In a recent discussion of the phenomenon of declaring certain things "aren't games", game designer Raph Koster approaches his definition of 'game' not with the properties of artefacts that qualify as games but with the player's activity positioned as the central point of interest:
Playing a game is the act of solving statistically varied challenge situations presented by an opponent who may or may not be algorithmic within a framework that is a defined systemic model.
Putting the player first in this definition seems to prioritise the play over the game, but this sentence conceals an opposite (but complementary) stance by concluding that the player's actions take place "within a framework that is a defined systemic model". The entire definition could therefore be run backwards as "a game is a defined systemic model within the framework of which players face a (possibly algorithmic) opponent who presents statistically varied challenge situations the player solves". Since the purpose of the current enquiry is to uncover aesthetic assumptions about games, the final clause appears to be the decisive factor, although there is no explicit system of priorities as is found in Crawford's taxonomy. Once again, the victory ("challenge situations") and conflict ("presented by an opponent") aesthetics appear central, and the phrase "statistically varied" may be a pointer towards the uncertainty aesthetic we will explore later. Koster's unique contribution, when compared to Crawford and Costikyan, is the explicit focus placed upon the systems aesthetic that was foreshadowed in Costikyan's allusions to resource management.
What the systems aesthetic excludes are kinds of play that lack any kind of formal definition. Children's games of make believe, on this reading, do not qualify as games because they are not formally specified (hence they are play, but not games). However, Koster could presumably argue that there is a defined systemic model in place here by arguing along similar lines to Bernard Suits' open games (which we will explore later) or by formally defining make-believe games in manner similar to Kendall Walton's acceptance principle or something like it. The systems aesthetic is incredibly wide compared to the victory and conflict aesthetics, but of course Koster also includes these, thus contracting his space of interest to the point that the systemic model requirement almost ceases to contribute anything additional. A spontaneous race between two joggers might qualify as challenge with an opponent but not qualify as occurring under a defined systemic model, but this would very much depend upon whether Koster intends to include activities that can be modelled systemically but which aren't thought this way by their players. Since any activity can be systemically modelled, it seems reasonable to presume a definition in advance is what is intended by Koster's wording.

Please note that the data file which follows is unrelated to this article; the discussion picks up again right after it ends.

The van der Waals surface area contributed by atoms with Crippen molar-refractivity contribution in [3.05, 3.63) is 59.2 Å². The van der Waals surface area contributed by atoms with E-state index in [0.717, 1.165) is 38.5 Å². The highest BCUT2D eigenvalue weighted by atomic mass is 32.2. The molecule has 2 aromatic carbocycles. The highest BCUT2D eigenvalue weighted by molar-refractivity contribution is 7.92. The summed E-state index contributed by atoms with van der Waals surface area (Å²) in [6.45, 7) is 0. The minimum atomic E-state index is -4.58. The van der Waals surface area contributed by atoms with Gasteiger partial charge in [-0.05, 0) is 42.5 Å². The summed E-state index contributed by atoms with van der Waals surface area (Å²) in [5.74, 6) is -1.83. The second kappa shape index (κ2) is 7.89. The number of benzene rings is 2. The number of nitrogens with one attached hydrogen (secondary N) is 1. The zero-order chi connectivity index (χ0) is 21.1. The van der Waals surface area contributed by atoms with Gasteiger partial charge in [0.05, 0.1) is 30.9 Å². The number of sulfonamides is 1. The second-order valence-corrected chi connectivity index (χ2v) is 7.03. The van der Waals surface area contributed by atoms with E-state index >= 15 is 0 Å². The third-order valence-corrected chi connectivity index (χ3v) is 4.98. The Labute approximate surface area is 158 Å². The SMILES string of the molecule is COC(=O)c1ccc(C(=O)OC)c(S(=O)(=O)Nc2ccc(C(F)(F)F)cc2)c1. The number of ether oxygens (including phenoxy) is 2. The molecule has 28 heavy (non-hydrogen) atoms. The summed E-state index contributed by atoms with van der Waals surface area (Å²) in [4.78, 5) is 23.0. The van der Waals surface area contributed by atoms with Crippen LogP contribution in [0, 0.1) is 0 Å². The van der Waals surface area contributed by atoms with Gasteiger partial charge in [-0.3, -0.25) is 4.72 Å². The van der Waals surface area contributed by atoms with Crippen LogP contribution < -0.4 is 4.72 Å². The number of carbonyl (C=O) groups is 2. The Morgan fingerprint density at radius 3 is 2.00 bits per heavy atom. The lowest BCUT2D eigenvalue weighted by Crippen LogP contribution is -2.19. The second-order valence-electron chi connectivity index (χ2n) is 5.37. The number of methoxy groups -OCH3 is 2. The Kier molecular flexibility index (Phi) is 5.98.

Of course, what a game designer does in a great many projects is precisely the creation of these kinds of systemic definitions, so favouring the systems aesthetic is arguably to valorise the contribution that game designers make to a game. However, it is broadly the case in both videogames and boardgames that the kinds of systems in use become engrained in the culture that plays and makes those games. For instance, the fundamental systemic elements of first person shooters changed only marginally between Quake (id Software, 1996) and Halo: Combat Evolved (Bungie, 2001), and similarly between Halo and Call of Duty 4: Modern Warfare (Infinity Ward, 2007). There was no redesign of the systemic elements involved, only modifications to interface efficiency (e.g. Bungie's abandoning of clunky weapon inventories for a simpler two-gun system) and enhancements to multiplayer (e.g. Infinity Ward's importing of experience point mechanics from RPGs). The bottom-up design of complete game systems is rare outside of very decision-centric kinds of games (e.g. strategy games, computer RPGs), and it is possibly the case that the systems aesthetic expresses a preference for these kinds of games – Crawford echoes this sentiment when he calls Costikyan's allusion to resource management "a strategy gamer's approach to the problem". The fact that the vast majority of game designers fit personality inventory archetypes associated with strategic thinking is probably no coincidence.